I also recommend a Master's in Management (MOT or an MBA), running a company yourself you'll get a lot of value out of it. I see many California universities offer one (MOT or similar), maybe there's a graduate here on Hacker News who can recommend one.


Going with the "get good consultants/coaches" - if the coaches/consultants are good, and a good fit, then see if you can bring them on board.

Traditional "interview and put in place" hiring strategies are built around the needs of traditional large organisations with massive amounts of existing organisational momentum and plenty of time to recover from mistakes or retrain duff hires.

Small fast-moving companies don't have those advantages, and shouldn't hire that way. You're obviously innovative - don't forget to apply that creativity to your business processes.


> You're probably doing a better job than you realize.

He is. Zero to $10mm is no small feat. He needs to hire a COO, not step down as CEO. The founder is almost always the best person to run the company.

> There are a lot of "good talkers" out there.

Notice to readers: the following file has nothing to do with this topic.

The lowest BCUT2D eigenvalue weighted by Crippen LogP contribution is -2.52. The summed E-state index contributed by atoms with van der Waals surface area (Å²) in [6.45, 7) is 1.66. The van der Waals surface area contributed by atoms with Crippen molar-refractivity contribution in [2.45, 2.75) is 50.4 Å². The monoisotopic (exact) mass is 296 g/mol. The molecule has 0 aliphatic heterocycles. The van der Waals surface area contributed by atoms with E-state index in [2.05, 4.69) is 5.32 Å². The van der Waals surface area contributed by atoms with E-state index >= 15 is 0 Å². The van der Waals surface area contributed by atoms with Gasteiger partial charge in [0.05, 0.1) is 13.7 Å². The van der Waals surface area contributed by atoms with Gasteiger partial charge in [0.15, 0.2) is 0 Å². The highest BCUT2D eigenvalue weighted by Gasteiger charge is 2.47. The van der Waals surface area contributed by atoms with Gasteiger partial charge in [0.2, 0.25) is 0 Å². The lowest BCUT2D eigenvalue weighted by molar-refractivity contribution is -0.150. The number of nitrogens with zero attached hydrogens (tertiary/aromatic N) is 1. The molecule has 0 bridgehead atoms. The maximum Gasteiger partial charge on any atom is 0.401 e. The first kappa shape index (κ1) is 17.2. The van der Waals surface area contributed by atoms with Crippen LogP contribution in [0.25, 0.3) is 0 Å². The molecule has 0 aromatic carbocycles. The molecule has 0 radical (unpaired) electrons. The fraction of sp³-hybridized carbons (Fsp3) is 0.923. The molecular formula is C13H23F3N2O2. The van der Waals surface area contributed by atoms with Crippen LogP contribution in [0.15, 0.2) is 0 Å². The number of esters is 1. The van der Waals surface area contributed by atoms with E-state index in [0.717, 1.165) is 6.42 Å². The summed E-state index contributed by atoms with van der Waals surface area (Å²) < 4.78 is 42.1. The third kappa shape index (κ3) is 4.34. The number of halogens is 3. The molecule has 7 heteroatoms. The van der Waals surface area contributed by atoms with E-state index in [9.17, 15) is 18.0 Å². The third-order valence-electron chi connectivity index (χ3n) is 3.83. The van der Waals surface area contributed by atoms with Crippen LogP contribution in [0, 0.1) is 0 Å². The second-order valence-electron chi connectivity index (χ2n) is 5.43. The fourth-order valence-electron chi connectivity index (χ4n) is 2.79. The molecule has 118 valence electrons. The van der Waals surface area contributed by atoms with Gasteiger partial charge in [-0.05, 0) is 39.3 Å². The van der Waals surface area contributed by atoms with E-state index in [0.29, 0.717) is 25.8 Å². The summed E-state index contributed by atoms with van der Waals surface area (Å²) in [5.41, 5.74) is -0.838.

Beware the articulate incompetent ;-)


Just finishing up Stranger in a strange land and I'm so surprised to see 'grok' on this context. I don't think I've ever seen the word before in my life. Pretty awesome.


One of my civil engineering friends said something similar the other day when I used "grok" in a conversation, and I was somewhat surprised because programmers have been using it in conversation for years (http://www.catb.org/jargon/html/G/grok.html). Evidently grok still has some pervading to do.


I use it for when I completely understand a skill. On the continuum from unconscious incompetence -> conscious incompetence -> conscious competence -> unconscious competence I see it as the last step.


I'm surprised, it comes up frequently among programmers, and I know not all of them could have read that wonderful book.


I encountered it in the Jargon file first, and that was part of what prompted me to read Stranger in a Strange Land.